Honduras does not have a national dialysis and kidney transplant registry, but in 2014 the Ministry of Health introduced a dialysis registration and billing system (Control Dialisis) which has made it possible to gather epidemiological data and information on costs, helping to improve patient care and reduce the cost of services. The IHSS has a separate dialysis and transplant registry that is not integrated with the Ministry of Health system.
The Environment and Human Security
The country’s efforts to manage air quality focus]on Tegucigalpa, concentrations of suspended particulates and particulate matter exceeded the reference values at the locations selected (), according to a study. Other initiatives for addressing air quality in the interior () have been developed according to World Health Organization (WHO) guidelines ().
Use of Solid Fuels
Approximately 1,000,000 Honduran households depend on firewood and other organic matter for cooking and heating. Such use constitute risk factors for health, as well as a major environmental hazard (). Since 2014, the Better Life program has been fulfilling its commitment to distribute 100,000 efficient firewood stoves each year. Beneficiaries are selected by the National Social Sector Information Center. Government oversight of the operation is handled the Healthy Housing Technical Unit within the Ministry of Social Development and Inclusion.
Persistent Organic Pollutants
Honduras imports chemicals for agricultural, industrial, domestic, and public health use. Even though these are regulated by various government agencies, it has not been possible to assess the volume of production or the flow of chemical waste. In 2012, the Persistent Organic Pollutants Project (COPs2) eliminated 60 tons of products and materials contaminated with persistent organic pesticides (POPs) and obsolete or banned pesticides, including 500 kg of endosulfan. Surveillance of acute pesticide poisoning disclosed a rate of 14 poisonings per 100,000 population in 2012, while an analysis of over 300,000 hospital discharges showed that 4.4% of the hospitalizations were for poisonings, 42.6% of them due to pesticides ().
Natural and Manmade Disasters
Data gathered for the Global Climate Risk Index 2016 shows that Honduras was one of the three countries in the world most affected by extreme weather events during the 20-year period from 1995 through 2014 (). Public expenditure on risk management has not been sufficiently proactive, which has undermined the country’s resiliency in facing disasters (). In 2014-2015, farmers in Honduras’ “dry corridor” suffered heavy crop losses and water shortages, leading to a drop in food production and, as a result, lost income. During this period, the government declared an international drought emergency ().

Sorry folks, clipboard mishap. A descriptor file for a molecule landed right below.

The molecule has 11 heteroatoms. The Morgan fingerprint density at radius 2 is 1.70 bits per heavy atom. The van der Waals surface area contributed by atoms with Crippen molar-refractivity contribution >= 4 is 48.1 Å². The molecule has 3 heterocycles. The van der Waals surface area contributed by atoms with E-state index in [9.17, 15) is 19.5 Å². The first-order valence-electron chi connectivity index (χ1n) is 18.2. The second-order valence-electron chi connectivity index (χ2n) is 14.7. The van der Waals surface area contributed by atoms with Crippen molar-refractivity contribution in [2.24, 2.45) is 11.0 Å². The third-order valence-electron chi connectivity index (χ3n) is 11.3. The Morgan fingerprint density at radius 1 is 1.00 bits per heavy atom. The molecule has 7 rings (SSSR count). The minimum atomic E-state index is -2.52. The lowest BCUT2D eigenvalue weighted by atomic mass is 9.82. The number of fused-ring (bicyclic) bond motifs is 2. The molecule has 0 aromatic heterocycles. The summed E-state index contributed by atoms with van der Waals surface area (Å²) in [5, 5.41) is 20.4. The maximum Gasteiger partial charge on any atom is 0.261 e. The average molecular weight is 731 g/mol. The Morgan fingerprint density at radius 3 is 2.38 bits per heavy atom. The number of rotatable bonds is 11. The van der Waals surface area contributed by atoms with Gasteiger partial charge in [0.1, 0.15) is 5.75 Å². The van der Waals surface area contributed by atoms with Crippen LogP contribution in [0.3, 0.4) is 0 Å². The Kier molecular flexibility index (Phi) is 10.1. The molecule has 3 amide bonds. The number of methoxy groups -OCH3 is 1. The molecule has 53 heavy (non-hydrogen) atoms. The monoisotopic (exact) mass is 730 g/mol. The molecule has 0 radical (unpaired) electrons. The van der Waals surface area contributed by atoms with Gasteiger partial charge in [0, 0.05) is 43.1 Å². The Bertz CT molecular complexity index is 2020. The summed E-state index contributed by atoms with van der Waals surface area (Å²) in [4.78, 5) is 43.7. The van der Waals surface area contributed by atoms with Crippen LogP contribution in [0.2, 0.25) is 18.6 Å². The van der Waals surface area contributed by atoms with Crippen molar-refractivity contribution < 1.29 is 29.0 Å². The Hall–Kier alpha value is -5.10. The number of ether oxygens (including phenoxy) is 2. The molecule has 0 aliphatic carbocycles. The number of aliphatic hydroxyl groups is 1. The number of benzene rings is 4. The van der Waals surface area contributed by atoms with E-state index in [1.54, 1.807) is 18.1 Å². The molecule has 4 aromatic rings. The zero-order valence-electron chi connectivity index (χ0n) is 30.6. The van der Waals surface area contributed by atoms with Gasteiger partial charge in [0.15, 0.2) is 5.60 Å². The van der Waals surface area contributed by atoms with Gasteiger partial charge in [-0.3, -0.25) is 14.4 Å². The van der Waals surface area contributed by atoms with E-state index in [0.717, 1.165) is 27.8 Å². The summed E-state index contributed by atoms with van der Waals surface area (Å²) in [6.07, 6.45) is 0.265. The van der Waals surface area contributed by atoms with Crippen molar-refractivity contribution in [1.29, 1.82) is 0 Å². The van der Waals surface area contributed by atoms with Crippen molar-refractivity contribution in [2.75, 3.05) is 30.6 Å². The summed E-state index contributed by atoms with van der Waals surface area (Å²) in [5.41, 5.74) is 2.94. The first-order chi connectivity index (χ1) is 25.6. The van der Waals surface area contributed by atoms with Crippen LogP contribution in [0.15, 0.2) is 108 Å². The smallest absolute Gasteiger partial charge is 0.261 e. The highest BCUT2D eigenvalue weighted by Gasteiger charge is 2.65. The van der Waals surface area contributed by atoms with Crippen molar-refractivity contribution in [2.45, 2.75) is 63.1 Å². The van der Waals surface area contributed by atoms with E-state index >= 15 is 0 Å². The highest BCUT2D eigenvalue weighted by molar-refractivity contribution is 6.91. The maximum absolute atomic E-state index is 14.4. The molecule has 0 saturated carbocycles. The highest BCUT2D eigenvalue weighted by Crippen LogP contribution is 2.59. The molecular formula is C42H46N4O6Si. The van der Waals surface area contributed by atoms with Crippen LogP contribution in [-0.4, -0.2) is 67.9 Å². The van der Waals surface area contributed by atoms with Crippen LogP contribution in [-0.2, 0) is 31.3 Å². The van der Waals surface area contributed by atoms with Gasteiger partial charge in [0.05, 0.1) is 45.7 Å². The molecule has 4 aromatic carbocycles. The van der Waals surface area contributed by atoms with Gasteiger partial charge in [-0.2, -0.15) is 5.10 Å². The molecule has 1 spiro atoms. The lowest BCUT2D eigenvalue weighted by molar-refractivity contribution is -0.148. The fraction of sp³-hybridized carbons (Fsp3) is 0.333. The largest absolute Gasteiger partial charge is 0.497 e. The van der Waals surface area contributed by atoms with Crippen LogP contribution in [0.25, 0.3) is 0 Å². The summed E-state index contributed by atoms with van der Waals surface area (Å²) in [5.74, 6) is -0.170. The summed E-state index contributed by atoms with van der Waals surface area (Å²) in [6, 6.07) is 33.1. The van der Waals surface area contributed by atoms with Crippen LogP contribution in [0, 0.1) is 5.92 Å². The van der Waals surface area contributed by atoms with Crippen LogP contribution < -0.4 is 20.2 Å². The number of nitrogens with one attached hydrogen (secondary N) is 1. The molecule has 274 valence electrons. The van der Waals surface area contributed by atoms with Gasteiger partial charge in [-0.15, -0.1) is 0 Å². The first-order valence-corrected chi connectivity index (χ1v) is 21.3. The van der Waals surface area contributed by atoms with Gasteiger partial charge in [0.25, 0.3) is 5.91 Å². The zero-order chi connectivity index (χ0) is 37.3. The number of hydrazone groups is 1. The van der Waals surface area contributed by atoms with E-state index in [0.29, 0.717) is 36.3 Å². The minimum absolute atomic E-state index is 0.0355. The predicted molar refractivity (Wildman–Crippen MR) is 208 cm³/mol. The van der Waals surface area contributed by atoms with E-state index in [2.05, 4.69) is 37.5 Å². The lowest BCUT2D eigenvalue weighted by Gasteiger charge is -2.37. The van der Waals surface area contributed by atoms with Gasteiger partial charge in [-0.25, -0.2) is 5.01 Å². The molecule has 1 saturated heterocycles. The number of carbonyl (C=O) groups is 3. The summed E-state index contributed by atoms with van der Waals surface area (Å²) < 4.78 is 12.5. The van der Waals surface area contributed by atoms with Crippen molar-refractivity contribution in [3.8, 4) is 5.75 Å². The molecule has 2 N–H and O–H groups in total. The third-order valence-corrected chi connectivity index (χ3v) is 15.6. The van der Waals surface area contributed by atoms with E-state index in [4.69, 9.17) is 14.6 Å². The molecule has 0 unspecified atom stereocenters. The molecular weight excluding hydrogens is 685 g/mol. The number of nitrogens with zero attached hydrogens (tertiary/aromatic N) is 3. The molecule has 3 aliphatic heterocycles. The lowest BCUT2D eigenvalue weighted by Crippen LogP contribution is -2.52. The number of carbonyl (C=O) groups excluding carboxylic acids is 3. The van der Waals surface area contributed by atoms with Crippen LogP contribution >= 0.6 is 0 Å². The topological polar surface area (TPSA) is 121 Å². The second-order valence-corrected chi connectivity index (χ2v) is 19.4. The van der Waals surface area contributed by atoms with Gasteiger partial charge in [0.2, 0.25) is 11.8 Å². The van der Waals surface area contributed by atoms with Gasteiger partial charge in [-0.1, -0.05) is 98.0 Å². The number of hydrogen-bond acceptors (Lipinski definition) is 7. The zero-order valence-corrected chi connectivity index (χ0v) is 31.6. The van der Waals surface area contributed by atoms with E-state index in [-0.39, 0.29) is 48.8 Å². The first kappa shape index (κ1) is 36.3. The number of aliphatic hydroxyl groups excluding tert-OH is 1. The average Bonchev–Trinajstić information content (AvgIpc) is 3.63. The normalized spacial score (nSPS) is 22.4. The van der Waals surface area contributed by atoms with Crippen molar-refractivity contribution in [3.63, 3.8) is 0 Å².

An important milestone in disaster preparedness was approval of the 2013 Honduras National Policy on Comprehensive Risk Management. This policy calls on government agencies to adopt ongoing and concrete measures to reduce vulnerability and risk in the event of disasters, as well as to cultivate a culture of citizen and institutional preparedness, responsibility, and resilience. The effects of this policy will contribute to fulfillment of the government’s international commitments, but implementing it will be a challenge ().
Water and Sanitation
The population with access to improved drinking water sources increased from 80.0% in 2000 to 91.2% in 2015, while the population with access to improved sanitation facilities increased from 63.3% to 82.6% during the same period. In urban areas, 97.4% of residents had access to water and 86.7% to sanitation, but in rural areas these figures were 83.8% and 77.7%, respectively (). Real access to drinking water is much lower, however, because 90% of the supply is intermittent and only 44% of the water systems purify it effectively. Of the 54 sewer systems registered with the Regulatory Entity of the Drinking Water Services and Sanitation (ERSAPS), only 52% have a purification system; the others pour wastewater directly into the final receiving body ().
The level of investment in urban water supply has been insufficient to maintain coverage and extend service to the low-income population. ERSAPS does not have information on the application of water quality standards by service providers in the municipalities. The recovery of service costs is highly inefficient: on average, about 60% of the cost of supplying the services is offset by tariffs collected.
The main institutions responsible for regulating solid waste management are the Ministry of Health and the Ministry of Energy, Natural Resources, the Environment, and Mines, but only the latter has a department for solid waste management with responsibility for institutional coordination, planning, promotion, and training, among other functions. At the local level, the municipal governments are directly responsible for solid waste management, but only 23% of them have a department specifically devoted to the collection, transportation, and final disposal of solid waste, and they usually have to deal with multiple administrative, technical, and operational challenges. There is no information system, nor are there any indicators for solid waste management, but according to estimates from 2014, a total of 4,575 tons of household waste were being generated in a day, while reports published in 2002 and 2010 showed collection levels of 68% and 64.6%, respectively. It has been calculated that no more than 5.7% of the country’s solid waste receives proper final disposal. Seventeen municipalities have a facility like a mechanized or semi-mechanized landfill or use trenching. Unfortunately, most of the municipalities have open-air dumps that pollute the soil, air, and water ().